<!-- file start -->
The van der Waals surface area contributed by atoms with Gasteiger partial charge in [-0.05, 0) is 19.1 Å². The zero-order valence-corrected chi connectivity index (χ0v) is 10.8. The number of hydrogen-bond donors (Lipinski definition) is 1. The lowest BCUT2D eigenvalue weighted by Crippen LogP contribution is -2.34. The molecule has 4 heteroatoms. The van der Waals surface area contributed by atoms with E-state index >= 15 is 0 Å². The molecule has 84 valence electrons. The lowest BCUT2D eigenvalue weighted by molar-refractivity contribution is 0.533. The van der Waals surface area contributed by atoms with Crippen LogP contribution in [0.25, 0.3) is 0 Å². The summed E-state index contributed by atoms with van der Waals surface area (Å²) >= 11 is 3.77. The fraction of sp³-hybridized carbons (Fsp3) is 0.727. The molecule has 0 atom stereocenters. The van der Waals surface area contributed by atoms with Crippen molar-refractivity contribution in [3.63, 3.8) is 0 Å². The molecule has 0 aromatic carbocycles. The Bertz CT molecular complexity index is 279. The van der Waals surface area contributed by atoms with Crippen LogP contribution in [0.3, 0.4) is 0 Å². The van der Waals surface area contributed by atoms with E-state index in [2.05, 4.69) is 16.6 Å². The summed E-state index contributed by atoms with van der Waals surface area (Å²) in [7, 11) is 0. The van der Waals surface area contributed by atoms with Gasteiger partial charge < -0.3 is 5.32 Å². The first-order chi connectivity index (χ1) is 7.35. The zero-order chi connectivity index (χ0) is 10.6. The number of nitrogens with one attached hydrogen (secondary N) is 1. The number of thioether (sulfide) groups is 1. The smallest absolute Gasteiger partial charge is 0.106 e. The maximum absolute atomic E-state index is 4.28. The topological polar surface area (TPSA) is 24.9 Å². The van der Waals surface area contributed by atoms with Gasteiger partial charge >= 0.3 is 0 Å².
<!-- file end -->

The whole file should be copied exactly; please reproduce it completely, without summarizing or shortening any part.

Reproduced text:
The van der Waals surface area contributed by atoms with Gasteiger partial charge in [-0.05, 0) is 19.1 Å². The zero-order valence-corrected chi connectivity index (χ0v) is 10.8. The number of hydrogen-bond donors (Lipinski definition) is 1. The lowest BCUT2D eigenvalue weighted by Crippen LogP contribution is -2.34. The molecule has 4 heteroatoms. The van der Waals surface area contributed by atoms with E-state index >= 15 is 0 Å². The molecule has 84 valence electrons. The lowest BCUT2D eigenvalue weighted by molar-refractivity contribution is 0.533. The van der Waals surface area contributed by atoms with Crippen LogP contribution in [0.25, 0.3) is 0 Å². The summed E-state index contributed by atoms with van der Waals surface area (Å²) >= 11 is 3.77. The fraction of sp³-hybridized carbons (Fsp3) is 0.727. The molecule has 0 atom stereocenters. The van der Waals surface area contributed by atoms with Crippen molar-refractivity contribution in [3.63, 3.8) is 0 Å². The molecule has 0 aromatic carbocycles. The Bertz CT molecular complexity index is 279. The van der Waals surface area contributed by atoms with Crippen LogP contribution in [0.3, 0.4) is 0 Å². The van der Waals surface area contributed by atoms with E-state index in [2.05, 4.69) is 16.6 Å². The summed E-state index contributed by atoms with van der Waals surface area (Å²) in [7, 11) is 0. The van der Waals surface area contributed by atoms with Gasteiger partial charge < -0.3 is 5.32 Å². The first-order chi connectivity index (χ1) is 7.35. The zero-order chi connectivity index (χ0) is 10.6. The number of nitrogens with one attached hydrogen (secondary N) is 1. The number of thioether (sulfide) groups is 1. The smallest absolute Gasteiger partial charge is 0.106 e. The maximum absolute atomic E-state index is 4.28. The topological polar surface area (TPSA) is 24.9 Å². The van der Waals surface area contributed by atoms with Gasteiger partial charge >= 0.3 is 0 Å².